By Kelsey Goodman, MIPP Students
It has been almost a month since I arrived in Windhoek.
Windhoek is a small city in the heart of Namibia, spread out over rolling fields and peppered with German architecture — a hint to its colonial roots. To be fair, the German influence is evident in more than just buildings…I did not expect to have such unfettered access to oryx schnitzel.
I live in a secure complex with a lovely South African woman, her daughter, and two rambunctious pups. It’s spacious and modern, but it does feel bizarre to be surrounded by a towering electric fence. Although there has never been a break-in incident in our complex, the City Police did manage to bust a drug dealer that lived a few doors down. Never a dull moment.
The biggest issue I’ve had is with transportation. Boda bodas (motorcycle taxis) are non-existent, navigating by cabs is frustrating, and there was no other choice but to rent a vehicle from a comically stereotypical German mechanic. It’s an unanticipated expense, but necessary. There is not much of a walking culture outside of the city centre and walking after dusk is risky. In recent years, petty crime has been on the rise. The risk of being a victim of theft is even greater now before Christmas, so stockings can be stuffed with a new stolen smartphone or camera. Nice… in a morbid sort of way.
The UN House is about 2.5km down the road from my apartment. My colleagues are friendly, passionate, and hardworking. An unfortunate reality of the UNDP in Namibia is that it is underfunded and understaffed. Partial blame could be attributed to Namibia’s new status as an Upper Middle-Income Country (UMIC). Newly-appointed UMIC countries sometimes experience funding gaps, as previous capital streams are reallocated to other (re: needier) countries within the UN system.
In 2017, the Government of Namibia launched its 5th National Development Plan (NDP5). The Plan consists of 4 strategic pillars: Economic Progression, Social Transformation, Environmental Sustainability, and Good Governance. It was determined that UNDP Namibia would support three of the pillars, leaving Social Transformation out of its purview. While these pillars are considered separate, you can imagine that they are heavily interlinked.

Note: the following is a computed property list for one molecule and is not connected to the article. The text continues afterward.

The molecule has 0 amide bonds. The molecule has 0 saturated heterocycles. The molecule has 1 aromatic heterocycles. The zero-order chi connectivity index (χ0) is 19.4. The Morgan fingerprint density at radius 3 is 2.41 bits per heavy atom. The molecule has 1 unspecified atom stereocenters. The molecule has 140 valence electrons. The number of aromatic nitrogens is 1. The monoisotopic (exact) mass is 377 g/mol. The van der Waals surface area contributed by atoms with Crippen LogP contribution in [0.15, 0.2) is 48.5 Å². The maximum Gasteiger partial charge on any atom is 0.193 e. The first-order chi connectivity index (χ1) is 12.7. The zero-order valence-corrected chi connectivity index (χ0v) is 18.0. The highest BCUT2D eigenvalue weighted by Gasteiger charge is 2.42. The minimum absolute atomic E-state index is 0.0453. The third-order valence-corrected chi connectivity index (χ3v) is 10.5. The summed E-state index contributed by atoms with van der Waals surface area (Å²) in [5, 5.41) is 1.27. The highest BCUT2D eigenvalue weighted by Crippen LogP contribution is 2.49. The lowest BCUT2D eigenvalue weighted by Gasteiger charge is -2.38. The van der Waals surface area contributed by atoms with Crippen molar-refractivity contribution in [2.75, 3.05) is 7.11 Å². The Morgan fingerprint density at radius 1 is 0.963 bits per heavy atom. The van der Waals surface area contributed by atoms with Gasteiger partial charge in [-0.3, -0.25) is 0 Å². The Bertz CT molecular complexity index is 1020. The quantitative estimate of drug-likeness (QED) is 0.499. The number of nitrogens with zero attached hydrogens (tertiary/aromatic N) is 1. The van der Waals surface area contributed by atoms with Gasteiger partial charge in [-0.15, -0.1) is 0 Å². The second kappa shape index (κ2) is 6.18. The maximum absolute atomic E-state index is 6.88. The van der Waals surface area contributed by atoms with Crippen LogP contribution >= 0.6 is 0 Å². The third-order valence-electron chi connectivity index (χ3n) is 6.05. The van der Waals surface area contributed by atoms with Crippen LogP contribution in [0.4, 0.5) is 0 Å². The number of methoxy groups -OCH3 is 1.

Factors like political stability, sound macroeconomic policies and increased social programs have led Namibia to realize one of the fastest reductions in poverty in Africa, from 28.7% (2009/2010) to 17.4% (2015/2016). However, inequality remains a big concern. Namibia’s Gini coefficient, the standard measurement of inequality, is high at .560. In 2016, gender inequality is also high with a rating of .474 (figures for 2017/2018 are yet to be released). To combat inequality, projects under the Economic Progression pillar aim to create diversified employment and sustainable livelihoods, particularly for women, youth, persons with disabilities and marginalized populations.
Namibia is a great success in terms of environmental conservation, with 44% of its landmass under conservation management. However, the country is susceptible to both economic and environmental shocks. These two vulnerabilities play off each other, as Namibia is one of the driest countries in Sub-Saharan Africa. Climate variability poses significant risk to the rural communities, where poverty is most concentrated. Under the pillar of Environmental Sustainability, the focus is on mitigating environmental risks and creating better resilience to shocks. This, in turn, would improve economic sustainability. Underlying these projects are efforts to build on the capacity of government agencies, as well as ensuring accountability and civic engagement.
My role is Programme Assistant to the Monitoring and Evaluation (M&E) branch of the office. M&E has plenty of work to complete by the end of year, including large-scale assessments on how UNDP projects have fared in 2018. I’m told that means I will likely be going on field visits, which is an aspect of the job that I’m particularly excited about. Additionally, I will support the roll-out of a new Work Plan for 2019-2023.
My direct supervisor will be leaving for home soon to begin maternity leave. She will be able to work remotely for a while, at which time I will serve as proxy. I believe January or February marks the beginning of her actual leave. I will certainly have my work cut out for me.